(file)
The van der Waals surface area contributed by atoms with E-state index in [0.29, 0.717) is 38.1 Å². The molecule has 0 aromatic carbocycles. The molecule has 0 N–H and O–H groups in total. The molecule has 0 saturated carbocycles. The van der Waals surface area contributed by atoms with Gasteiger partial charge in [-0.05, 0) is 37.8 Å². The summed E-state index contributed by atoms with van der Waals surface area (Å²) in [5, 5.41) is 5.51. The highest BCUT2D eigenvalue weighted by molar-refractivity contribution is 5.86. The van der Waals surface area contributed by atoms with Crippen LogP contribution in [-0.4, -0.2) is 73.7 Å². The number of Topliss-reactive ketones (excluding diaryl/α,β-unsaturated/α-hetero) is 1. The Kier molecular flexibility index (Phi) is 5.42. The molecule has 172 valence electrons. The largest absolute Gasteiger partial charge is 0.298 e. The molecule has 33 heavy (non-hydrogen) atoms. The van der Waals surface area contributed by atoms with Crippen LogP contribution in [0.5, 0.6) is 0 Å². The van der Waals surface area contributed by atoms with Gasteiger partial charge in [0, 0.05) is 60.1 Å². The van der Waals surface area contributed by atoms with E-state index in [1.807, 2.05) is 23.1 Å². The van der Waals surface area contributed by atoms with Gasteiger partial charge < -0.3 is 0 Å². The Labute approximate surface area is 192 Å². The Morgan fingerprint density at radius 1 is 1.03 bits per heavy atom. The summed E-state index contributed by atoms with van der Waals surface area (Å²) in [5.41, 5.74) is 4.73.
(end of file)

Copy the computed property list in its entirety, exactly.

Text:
The van der Waals surface area contributed by atoms with E-state index in [0.29, 0.717) is 38.1 Å². The molecule has 0 aromatic carbocycles. The molecule has 0 N–H and O–H groups in total. The molecule has 0 saturated carbocycles. The van der Waals surface area contributed by atoms with Gasteiger partial charge in [-0.05, 0) is 37.8 Å². The summed E-state index contributed by atoms with van der Waals surface area (Å²) in [5, 5.41) is 5.51. The highest BCUT2D eigenvalue weighted by molar-refractivity contribution is 5.86. The van der Waals surface area contributed by atoms with Crippen LogP contribution in [-0.4, -0.2) is 73.7 Å². The number of Topliss-reactive ketones (excluding diaryl/α,β-unsaturated/α-hetero) is 1. The Kier molecular flexibility index (Phi) is 5.42. The molecule has 172 valence electrons. The largest absolute Gasteiger partial charge is 0.298 e. The molecule has 33 heavy (non-hydrogen) atoms. The van der Waals surface area contributed by atoms with Crippen LogP contribution in [0.5, 0.6) is 0 Å². The van der Waals surface area contributed by atoms with Gasteiger partial charge in [0, 0.05) is 60.1 Å². The van der Waals surface area contributed by atoms with E-state index in [1.807, 2.05) is 23.1 Å². The van der Waals surface area contributed by atoms with Gasteiger partial charge < -0.3 is 0 Å². The Labute approximate surface area is 192 Å². The Morgan fingerprint density at radius 1 is 1.03 bits per heavy atom. The summed E-state index contributed by atoms with van der Waals surface area (Å²) in [5.41, 5.74) is 4.73.